Philip Levine has succeeded W. S. Merwin as America’s latest poet laureate. Now is as good a time as any to revisit his interview with The Paris Review. You could also watch one of his readings if that’s more up your alley.
How do you write an accurate memoir without perpetuating stereotypes? Jesmyn Ward struggled with this when writing about absent black fathers and husbands in her book Men We Reaped. "I also had to figure out how much of the truth do I tell, how do I make the truth as balanced as I possibly can? How do I make these people as complicated and as human and as unique and as multifaceted as I possibly can? For me, that was the way I attempted to counteract some of that criticism," she told The Rumpus.
The University of Texas at Austin has recently acquired Kazuo Ishiguro’s archive. The collection reveals early drafts, a pulp Western novel that Ishiguro thought had been lost, and his early attempts at songwriting. "For many years," he said, "I've been in the habit of keeping a large cardboard box under my desk into which I throw, more or less indiscriminately, all papers produced during my writing that I don't want to file neatly and take into the next stage of composition: earlier drafts of chapters, rejected pages, scraps of paper with scribbled thoughts, repeated attempts at the same paragraph, etc.”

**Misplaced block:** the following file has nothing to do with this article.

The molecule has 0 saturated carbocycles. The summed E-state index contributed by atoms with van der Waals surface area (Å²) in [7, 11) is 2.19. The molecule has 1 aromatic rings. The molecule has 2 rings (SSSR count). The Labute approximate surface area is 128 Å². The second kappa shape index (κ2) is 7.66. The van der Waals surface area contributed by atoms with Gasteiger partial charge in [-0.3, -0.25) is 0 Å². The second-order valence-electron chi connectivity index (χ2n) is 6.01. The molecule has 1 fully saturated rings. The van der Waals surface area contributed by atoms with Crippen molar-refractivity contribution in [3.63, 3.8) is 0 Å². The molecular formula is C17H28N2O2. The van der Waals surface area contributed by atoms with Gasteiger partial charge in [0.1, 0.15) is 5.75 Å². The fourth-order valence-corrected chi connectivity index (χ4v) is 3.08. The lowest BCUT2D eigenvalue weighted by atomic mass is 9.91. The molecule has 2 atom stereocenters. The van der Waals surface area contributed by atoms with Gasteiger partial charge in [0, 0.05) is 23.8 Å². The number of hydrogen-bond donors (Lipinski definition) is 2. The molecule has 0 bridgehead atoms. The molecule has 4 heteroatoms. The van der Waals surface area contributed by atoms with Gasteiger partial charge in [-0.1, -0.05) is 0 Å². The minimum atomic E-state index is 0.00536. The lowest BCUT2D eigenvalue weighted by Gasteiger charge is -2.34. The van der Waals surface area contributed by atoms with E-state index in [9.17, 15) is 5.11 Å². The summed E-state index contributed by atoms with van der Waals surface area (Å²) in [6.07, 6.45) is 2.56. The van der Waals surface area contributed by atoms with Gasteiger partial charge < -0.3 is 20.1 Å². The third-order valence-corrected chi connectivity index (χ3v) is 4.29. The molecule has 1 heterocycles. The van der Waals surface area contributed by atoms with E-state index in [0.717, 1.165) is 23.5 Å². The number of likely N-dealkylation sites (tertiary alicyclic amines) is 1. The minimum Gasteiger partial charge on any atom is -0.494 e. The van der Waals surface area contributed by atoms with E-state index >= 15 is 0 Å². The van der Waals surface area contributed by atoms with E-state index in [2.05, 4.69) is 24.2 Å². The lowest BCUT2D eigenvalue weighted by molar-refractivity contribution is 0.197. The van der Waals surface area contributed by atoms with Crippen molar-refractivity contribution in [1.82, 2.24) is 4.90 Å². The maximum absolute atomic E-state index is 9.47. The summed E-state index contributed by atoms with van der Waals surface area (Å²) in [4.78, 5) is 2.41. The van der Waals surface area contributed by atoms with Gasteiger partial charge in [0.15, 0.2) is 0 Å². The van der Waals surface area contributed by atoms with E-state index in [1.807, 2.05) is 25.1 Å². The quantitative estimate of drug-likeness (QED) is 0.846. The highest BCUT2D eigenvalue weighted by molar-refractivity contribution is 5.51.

Over at The Point, Spencer McAvoy writes about the language and vision of Joy Williams, a writer who “instead of drawing boundaries between us and whatever Other, posits language as an experience of self-limitedness.” Williams’s new collection of short stories, The Visiting Privilege, is one of the most anticipated books of 2015.
"Well, continuing with my policy of baring my soul, Dwight Garner said something like, the book was like one of those satellite photos of North Korea when I talked about the second marriage. I obviously had very little access to Updike from ‘77 on, really. And I cheated a bit by using Ian McEwan as my spy in the Updike household. First of all, Updike definitely did pull up the drawbridge and retire into his castle and I thought, in a sense, that this should be respected. He had decided on his persona, at that point—the highly professional man of letters. And I thought, why not let him go out with that persona intact?” At The Awl, Elon Green talks with Adam Begley about his new biography of John Updike.